The Turkish get-up (TGU) is the total package when it comes to exercise. This full-body move takes you from lying flat on your back to standing upright, then back to lying flat.
It may sound simple, but there’s a twist: You’re holding a weight overhead with one arm the entire time. This component makes the TGU a technical and challenging movement, but it’s a movement that’s well worth learning.
Read on to learn what makes the TGU an exercise worth adding to your fitness routine. Then, assuming you’re ready to give it a go, use our tips to master it.
THE BENEFITS OF THE TURKISH GET-UP
The TGU is a fluid movement that involves several steps. Every rep targets several muscle groups, builds full-body strength and stability, and gets you working in every plane of motion. It also requires your brain to participate so you can coordinate your limbs every step of the way. And, like most exercises that hit several large muscle groups, the TGU can get your heart rate up in a flash.
“The get-up is very special because even the individual pieces of the move are solid exercises in and of themselves,” says Adrienne Harvey, a kettlebell and calisthenics instructor. String them all together, and you’ll get a move that hits practically every muscle in your body.
The TGU is especially challenging for the shoulders, triceps, upper back, abdominals, obliques, glutes and quads. You don’t even need the kettlebell to feel the exercise, Harvey notes.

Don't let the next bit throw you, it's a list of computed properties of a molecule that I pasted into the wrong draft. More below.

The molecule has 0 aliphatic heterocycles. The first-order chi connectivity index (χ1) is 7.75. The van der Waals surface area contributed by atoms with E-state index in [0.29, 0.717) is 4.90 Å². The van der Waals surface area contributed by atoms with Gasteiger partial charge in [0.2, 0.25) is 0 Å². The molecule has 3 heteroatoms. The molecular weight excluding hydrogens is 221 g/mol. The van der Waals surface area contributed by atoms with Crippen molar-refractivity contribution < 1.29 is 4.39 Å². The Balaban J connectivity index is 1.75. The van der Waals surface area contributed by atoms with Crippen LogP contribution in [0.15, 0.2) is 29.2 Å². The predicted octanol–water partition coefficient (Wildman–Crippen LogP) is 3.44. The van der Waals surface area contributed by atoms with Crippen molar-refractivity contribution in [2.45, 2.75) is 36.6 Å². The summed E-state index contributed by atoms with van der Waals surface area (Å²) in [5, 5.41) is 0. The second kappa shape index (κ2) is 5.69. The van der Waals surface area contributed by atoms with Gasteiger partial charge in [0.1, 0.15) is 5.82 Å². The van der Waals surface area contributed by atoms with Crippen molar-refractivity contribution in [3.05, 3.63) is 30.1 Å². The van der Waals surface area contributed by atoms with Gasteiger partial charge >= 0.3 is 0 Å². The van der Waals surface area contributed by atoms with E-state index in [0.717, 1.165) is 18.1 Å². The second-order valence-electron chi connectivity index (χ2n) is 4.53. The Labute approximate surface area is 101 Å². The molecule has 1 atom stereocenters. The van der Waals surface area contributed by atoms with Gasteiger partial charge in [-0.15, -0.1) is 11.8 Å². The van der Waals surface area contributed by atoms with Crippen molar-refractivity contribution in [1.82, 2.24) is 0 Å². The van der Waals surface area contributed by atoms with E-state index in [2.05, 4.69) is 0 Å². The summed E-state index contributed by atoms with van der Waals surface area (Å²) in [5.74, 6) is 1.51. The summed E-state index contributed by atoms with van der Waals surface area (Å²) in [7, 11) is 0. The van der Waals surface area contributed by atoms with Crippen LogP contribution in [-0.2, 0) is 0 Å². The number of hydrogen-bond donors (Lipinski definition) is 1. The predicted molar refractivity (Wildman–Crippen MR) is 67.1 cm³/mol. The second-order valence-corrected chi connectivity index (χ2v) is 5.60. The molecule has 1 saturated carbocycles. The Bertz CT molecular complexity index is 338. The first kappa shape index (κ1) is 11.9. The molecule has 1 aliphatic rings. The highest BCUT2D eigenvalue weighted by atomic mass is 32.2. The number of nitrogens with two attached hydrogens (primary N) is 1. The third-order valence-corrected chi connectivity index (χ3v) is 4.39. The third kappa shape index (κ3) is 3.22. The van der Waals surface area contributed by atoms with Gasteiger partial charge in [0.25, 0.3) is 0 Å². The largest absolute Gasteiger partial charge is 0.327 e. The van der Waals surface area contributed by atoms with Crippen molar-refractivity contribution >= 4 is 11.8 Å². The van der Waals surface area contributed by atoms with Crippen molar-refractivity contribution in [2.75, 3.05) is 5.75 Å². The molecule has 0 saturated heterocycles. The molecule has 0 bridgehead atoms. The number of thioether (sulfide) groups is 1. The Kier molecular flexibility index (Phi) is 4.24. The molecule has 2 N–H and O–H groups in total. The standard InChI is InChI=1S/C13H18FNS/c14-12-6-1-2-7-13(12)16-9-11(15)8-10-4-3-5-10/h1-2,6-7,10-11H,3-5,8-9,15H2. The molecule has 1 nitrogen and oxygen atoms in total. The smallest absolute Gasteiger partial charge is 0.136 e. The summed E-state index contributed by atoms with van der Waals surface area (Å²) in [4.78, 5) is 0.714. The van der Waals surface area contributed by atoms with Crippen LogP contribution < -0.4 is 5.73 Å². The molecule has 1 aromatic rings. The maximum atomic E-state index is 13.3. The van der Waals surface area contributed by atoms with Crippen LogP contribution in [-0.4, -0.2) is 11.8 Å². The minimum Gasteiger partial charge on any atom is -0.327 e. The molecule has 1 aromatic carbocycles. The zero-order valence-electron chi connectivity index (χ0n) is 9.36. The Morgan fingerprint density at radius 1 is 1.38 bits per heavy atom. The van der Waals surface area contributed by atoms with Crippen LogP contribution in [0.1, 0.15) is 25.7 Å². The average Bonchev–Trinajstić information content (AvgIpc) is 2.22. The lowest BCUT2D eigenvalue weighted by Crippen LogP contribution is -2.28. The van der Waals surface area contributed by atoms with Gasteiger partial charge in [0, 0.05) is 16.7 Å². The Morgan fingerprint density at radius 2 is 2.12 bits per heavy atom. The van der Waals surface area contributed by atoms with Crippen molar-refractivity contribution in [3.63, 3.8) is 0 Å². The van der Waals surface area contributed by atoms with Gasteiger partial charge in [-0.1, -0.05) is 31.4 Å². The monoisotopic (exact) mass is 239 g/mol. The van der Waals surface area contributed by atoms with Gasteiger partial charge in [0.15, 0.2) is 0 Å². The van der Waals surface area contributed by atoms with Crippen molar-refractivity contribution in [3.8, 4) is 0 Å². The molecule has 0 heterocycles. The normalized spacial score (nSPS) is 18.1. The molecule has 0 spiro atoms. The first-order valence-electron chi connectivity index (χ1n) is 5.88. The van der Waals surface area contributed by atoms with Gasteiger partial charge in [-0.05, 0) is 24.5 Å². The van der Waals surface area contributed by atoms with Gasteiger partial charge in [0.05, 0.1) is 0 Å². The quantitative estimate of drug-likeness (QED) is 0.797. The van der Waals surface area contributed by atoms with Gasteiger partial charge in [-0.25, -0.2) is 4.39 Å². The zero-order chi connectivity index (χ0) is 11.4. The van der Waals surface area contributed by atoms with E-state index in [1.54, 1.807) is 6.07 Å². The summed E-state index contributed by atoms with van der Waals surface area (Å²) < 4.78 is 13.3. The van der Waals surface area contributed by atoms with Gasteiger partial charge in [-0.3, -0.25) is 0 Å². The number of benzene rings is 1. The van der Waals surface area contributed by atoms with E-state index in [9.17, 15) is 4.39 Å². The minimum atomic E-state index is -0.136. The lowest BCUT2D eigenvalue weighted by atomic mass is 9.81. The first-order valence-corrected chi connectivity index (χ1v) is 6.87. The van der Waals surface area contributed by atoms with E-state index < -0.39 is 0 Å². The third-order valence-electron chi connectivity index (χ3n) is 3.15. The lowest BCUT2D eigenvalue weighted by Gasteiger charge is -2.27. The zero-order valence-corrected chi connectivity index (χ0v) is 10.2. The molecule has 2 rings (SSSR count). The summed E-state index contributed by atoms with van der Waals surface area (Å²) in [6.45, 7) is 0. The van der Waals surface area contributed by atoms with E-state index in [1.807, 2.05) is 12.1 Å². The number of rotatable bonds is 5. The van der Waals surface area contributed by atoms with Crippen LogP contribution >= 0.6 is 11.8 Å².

WHAT THE PERFECT BODYWEIGHT TURKISH GET-UP LOOKS LIKE
Lie on your back and bend your right knee, so your right foot is flat on the floor. Make a fist with your right hand and extend it toward the ceiling, making sure your right shoulder is firmly pressed into the ground, supporting your right arm. Let your left arm and leg spread out on the floor so they’re extended away from your midline at a 30–45-degree angle.
Leading with your chest, push through your right foot (especially the heel) and roll toward the left side until you’re propped up on your left elbow. “The movement is more of a ‘roll-up’ than a ‘sit-up,’” says Harvey. Continue rolling upward until your left arm is straight, still holding your fist straight overhead. Keep your gaze on your fist the entire time and don’t let your left leg or foot leave the ground.
While still looking at your fist, press through your left hand and right foot to lift your hips off the floor. Lift just enough to sweep the left leg under the body and place your left knee on the ground where you were just seated. “The body then shifts slightly so that the raised arm is directly over the hand on the ground,” says Harvey. Then, pivot your left knee to windshield-wiper your lower left leg directly behind you. Tuck your left toes under so you end in a kneeling lunge position with your fist still overhead.
Look ahead, and then push off your toes to stand up from the lunge.
Reverse the sequence by first stepping back from the standing position into a wide lunge, “making sure to give ourselves the proper amount of room to correctly come to the ground with control,” says Harvey. Keep reversing the movement step by step until you return to the starting position.